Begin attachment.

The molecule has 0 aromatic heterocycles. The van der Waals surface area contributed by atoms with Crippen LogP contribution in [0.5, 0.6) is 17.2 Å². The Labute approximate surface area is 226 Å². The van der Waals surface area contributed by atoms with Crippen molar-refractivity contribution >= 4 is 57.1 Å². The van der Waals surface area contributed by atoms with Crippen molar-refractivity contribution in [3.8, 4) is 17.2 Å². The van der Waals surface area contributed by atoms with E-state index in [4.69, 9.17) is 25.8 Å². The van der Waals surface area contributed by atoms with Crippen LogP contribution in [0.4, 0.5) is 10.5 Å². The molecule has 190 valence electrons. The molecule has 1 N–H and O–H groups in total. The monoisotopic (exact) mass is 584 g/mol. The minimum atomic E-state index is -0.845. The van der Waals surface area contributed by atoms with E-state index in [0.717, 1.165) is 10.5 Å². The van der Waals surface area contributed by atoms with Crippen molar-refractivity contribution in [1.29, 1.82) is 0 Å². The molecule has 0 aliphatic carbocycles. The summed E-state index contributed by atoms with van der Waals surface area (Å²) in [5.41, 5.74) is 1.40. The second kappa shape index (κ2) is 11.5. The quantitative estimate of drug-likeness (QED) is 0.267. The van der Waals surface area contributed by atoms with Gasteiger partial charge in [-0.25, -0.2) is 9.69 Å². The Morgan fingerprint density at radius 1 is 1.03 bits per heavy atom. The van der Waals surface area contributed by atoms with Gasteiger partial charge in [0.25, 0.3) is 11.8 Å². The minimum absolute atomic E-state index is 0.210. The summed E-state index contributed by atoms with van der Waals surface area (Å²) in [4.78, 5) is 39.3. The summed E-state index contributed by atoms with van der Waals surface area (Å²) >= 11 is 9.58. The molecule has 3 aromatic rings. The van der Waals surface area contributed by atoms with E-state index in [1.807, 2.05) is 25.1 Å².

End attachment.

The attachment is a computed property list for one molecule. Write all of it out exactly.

The molecule has 0 aromatic heterocycles. The van der Waals surface area contributed by atoms with Crippen LogP contribution in [0.5, 0.6) is 17.2 Å². The Labute approximate surface area is 226 Å². The van der Waals surface area contributed by atoms with Crippen molar-refractivity contribution >= 4 is 57.1 Å². The van der Waals surface area contributed by atoms with Crippen molar-refractivity contribution in [3.8, 4) is 17.2 Å². The van der Waals surface area contributed by atoms with E-state index in [4.69, 9.17) is 25.8 Å². The van der Waals surface area contributed by atoms with Crippen LogP contribution in [0.4, 0.5) is 10.5 Å². The molecule has 190 valence electrons. The molecule has 1 N–H and O–H groups in total. The monoisotopic (exact) mass is 584 g/mol. The minimum atomic E-state index is -0.845. The van der Waals surface area contributed by atoms with E-state index in [0.717, 1.165) is 10.5 Å². The van der Waals surface area contributed by atoms with Crippen molar-refractivity contribution in [1.29, 1.82) is 0 Å². The molecule has 0 aliphatic carbocycles. The summed E-state index contributed by atoms with van der Waals surface area (Å²) in [5.41, 5.74) is 1.40. The second kappa shape index (κ2) is 11.5. The quantitative estimate of drug-likeness (QED) is 0.267. The van der Waals surface area contributed by atoms with Gasteiger partial charge in [-0.25, -0.2) is 9.69 Å². The Morgan fingerprint density at radius 1 is 1.03 bits per heavy atom. The van der Waals surface area contributed by atoms with Gasteiger partial charge in [0.25, 0.3) is 11.8 Å². The minimum absolute atomic E-state index is 0.210. The summed E-state index contributed by atoms with van der Waals surface area (Å²) in [4.78, 5) is 39.3. The summed E-state index contributed by atoms with van der Waals surface area (Å²) >= 11 is 9.58. The molecule has 3 aromatic rings. The van der Waals surface area contributed by atoms with E-state index in [1.807, 2.05) is 25.1 Å².